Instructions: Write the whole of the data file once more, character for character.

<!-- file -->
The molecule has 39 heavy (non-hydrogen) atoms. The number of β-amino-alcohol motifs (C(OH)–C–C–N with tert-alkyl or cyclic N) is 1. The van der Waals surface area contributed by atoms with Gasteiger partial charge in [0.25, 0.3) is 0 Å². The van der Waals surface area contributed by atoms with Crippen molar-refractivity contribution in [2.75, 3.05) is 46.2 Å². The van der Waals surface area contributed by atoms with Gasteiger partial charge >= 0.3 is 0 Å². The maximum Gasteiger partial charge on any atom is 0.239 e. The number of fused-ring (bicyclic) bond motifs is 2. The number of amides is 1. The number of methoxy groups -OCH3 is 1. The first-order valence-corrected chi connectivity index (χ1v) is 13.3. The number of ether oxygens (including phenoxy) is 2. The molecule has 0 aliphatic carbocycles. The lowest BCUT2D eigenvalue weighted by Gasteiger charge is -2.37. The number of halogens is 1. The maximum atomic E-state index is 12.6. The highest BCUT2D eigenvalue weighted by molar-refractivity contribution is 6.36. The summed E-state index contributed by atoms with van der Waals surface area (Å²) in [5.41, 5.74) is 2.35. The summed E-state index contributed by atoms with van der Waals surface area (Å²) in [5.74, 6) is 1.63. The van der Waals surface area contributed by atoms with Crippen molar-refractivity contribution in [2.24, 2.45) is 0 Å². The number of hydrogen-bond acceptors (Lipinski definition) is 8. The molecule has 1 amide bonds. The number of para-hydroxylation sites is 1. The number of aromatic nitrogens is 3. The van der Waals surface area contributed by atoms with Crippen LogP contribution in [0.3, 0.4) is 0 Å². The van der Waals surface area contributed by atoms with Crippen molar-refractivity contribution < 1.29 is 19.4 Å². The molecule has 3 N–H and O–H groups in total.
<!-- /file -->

The molecule has 39 heavy (non-hydrogen) atoms. The number of β-amino-alcohol motifs (C(OH)–C–C–N with tert-alkyl or cyclic N) is 1. The van der Waals surface area contributed by atoms with Gasteiger partial charge in [0.25, 0.3) is 0 Å². The van der Waals surface area contributed by atoms with Crippen molar-refractivity contribution in [2.75, 3.05) is 46.2 Å². The van der Waals surface area contributed by atoms with Gasteiger partial charge >= 0.3 is 0 Å². The maximum Gasteiger partial charge on any atom is 0.239 e. The number of fused-ring (bicyclic) bond motifs is 2. The number of amides is 1. The number of methoxy groups -OCH3 is 1. The first-order valence-corrected chi connectivity index (χ1v) is 13.3. The number of ether oxygens (including phenoxy) is 2. The molecule has 0 aliphatic carbocycles. The lowest BCUT2D eigenvalue weighted by Gasteiger charge is -2.37. The number of halogens is 1. The maximum atomic E-state index is 12.6. The highest BCUT2D eigenvalue weighted by molar-refractivity contribution is 6.36. The summed E-state index contributed by atoms with van der Waals surface area (Å²) in [5.41, 5.74) is 2.35. The summed E-state index contributed by atoms with van der Waals surface area (Å²) in [5.74, 6) is 1.63. The van der Waals surface area contributed by atoms with Crippen molar-refractivity contribution in [2.24, 2.45) is 0 Å². The number of hydrogen-bond acceptors (Lipinski definition) is 8. The molecule has 1 amide bonds. The number of para-hydroxylation sites is 1. The number of aromatic nitrogens is 3. The van der Waals surface area contributed by atoms with Crippen LogP contribution in [0.3, 0.4) is 0 Å². The van der Waals surface area contributed by atoms with Crippen molar-refractivity contribution < 1.29 is 19.4 Å². The molecule has 3 N–H and O–H groups in total.